by Buraka Som Sistema


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Komba, as a voice-over early in Buraka Som Sistema's so-titled sophomore album helpfully explains, is an Angolan religious tradition that's roughly the equivalent of an Irish wake: a massive party held a week after a death, celebrating the life of the deceased. The accordingly spooky and festive title track, which is primarily sung in English (and, in part, as though from beyond the grave), together with several references to Bantu tribal rituals in the opening "Eskeleto" (Skeleton), sets up the notion that the album will be something of a cultural guided tour. But save, perhaps, for the ominous, drum-driven instrumental "Macumba" (whose title refers to Afro-Brazilian folk religion), there's no other indication here (at least to Anglophones) that Portugal's Kuduro champions have any such edificatory intentions in mind: for all practical purposes, Komba is "conceptual" only in that -- as could only be expected -- it's just one hell of a party. Not tampering too much with the formula that made 2008's Black Diamond such an undeniable, explosive experience, Komba essentially delivers more of the same: fierce, hard-hitting, yet decidedly playful, fully polyglot electronic gutter-funk. The average intensity of these new tracks may have come down a notch (though they're still plenty fiery), and there's an uptick in what might seem like crossover pop concessions (not that there's anything wrong with that) -- incorporating elements from R&B ("Voodoo Love") and blandly populist dance-pop (first single "[We Stay] Up All Night" is something like the African tech-funk version of Kesha), as well as the self-explanatory reggaeton hybrid "Burakaton" -- basically, it's just the group indulging its omnivorous and well-established pan-global pop wanderlust. (See also the nutty "LOL & POP," which combines childlike taunts, Clipse-referencing raps, and shout-outs to past BSS tracks with a frenetic, vaguely surf-punky riff.) There aren't quite as many standout tracks this time around, but there are no real low points to speak of (although the dopey ghetto-tech vocal sampling of the incessantly blip-happy "Hypnotized" comes close), and there's plenty to enjoy, especially from a beat programming standpoint -- or, even more especially, from the center of a crowded, sweat-soaked dancefloor. Not at all a bad way to go.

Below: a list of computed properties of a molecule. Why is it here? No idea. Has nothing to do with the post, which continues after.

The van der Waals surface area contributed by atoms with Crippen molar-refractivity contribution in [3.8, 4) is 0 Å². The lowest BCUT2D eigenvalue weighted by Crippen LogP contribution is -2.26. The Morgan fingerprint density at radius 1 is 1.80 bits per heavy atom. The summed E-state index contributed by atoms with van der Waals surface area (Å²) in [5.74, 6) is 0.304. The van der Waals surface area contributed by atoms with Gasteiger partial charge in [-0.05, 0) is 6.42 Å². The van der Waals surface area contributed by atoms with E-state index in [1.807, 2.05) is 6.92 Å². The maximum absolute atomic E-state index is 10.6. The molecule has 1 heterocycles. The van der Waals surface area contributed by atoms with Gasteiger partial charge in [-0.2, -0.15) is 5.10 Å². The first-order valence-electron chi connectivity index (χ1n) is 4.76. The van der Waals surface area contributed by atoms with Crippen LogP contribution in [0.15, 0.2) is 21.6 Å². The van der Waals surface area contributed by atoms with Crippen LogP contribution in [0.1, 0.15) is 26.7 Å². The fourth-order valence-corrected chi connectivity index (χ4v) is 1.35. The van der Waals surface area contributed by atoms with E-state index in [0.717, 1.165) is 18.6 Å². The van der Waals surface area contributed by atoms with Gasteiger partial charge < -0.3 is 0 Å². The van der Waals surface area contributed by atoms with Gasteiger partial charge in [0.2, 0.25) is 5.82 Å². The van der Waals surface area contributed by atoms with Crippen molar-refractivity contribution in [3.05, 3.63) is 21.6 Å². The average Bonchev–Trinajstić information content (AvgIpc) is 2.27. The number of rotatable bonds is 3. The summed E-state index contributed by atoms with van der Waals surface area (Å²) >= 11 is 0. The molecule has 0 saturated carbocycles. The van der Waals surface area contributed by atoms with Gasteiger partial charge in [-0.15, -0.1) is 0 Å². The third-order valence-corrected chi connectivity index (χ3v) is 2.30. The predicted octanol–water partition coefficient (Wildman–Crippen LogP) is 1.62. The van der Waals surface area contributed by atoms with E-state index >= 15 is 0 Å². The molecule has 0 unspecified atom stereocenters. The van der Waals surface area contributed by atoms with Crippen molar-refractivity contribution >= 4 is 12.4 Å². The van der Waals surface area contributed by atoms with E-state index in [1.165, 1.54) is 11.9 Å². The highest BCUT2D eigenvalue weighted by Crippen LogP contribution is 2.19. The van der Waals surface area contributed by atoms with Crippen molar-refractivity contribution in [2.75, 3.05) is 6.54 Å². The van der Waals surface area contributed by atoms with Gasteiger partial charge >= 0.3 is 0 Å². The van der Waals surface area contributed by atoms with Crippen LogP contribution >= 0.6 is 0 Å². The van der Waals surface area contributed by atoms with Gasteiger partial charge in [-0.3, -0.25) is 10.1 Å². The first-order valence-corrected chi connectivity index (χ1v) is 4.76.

Product Details

Release Date: 11/08/2011
Label: Enchufada
UPC: 0856968003009
catalogNumber: 15
Rank: 65489

Album Credits

Performance Credits

Buraka Som Sistema   Primary Artist
Igor Cavalera   Percussion,Drums
Nair   Vocals
Kaysha   Vocals
Kalaf   Vocals,Background Vocals
Sara Tavares   Vocals
Afrikan Boy   Vocals
Terry Lynn   Vocals
Conductor   Vocals
Roses Gabor   Vocals
Fred Ferreira   Percussion,Drums
Liliana Saumet   Vocals
Blaya   Vocals
Petra Nayr   Vocals
Aurora "Lola Boo" Gomes   Background Vocals

Technical Credits

Igor Cavalera   Composer
Pedro Cruz   Engineer
Stephan Doitschinoff   Artwork
Sara Tavares   Composer
Buraka Som Sistema   Producer
Stereotyp   Programming,Producer
Artur David   Vocal Mixing
J. Barbosa   Composer
Rui Pite   Composer
Andro Carvalho   Composer
Stefan Moerth   Composer
Edward Mokolo   Composer
Laima Leyton Cavalera   Composer
Kalaf Angelo   Composer,Executive Producer,Art Direction
Nacobeta   Inspiration
Olushola Ajose   Composer
João Barbosa   Programming,Executive Producer
Brendon Harding   Engineer
Zumbi Ferreira   Executive Producer
Rosemary Wilson   Composer
Petra Nayr   Composer
Karla Rodrigues   Composer
Inês Valdez   Executive Producer
Frederico Ferreira   Composer
Edson Keid Fernandes   Composer
Cesária Martins   Artwork,Packaging

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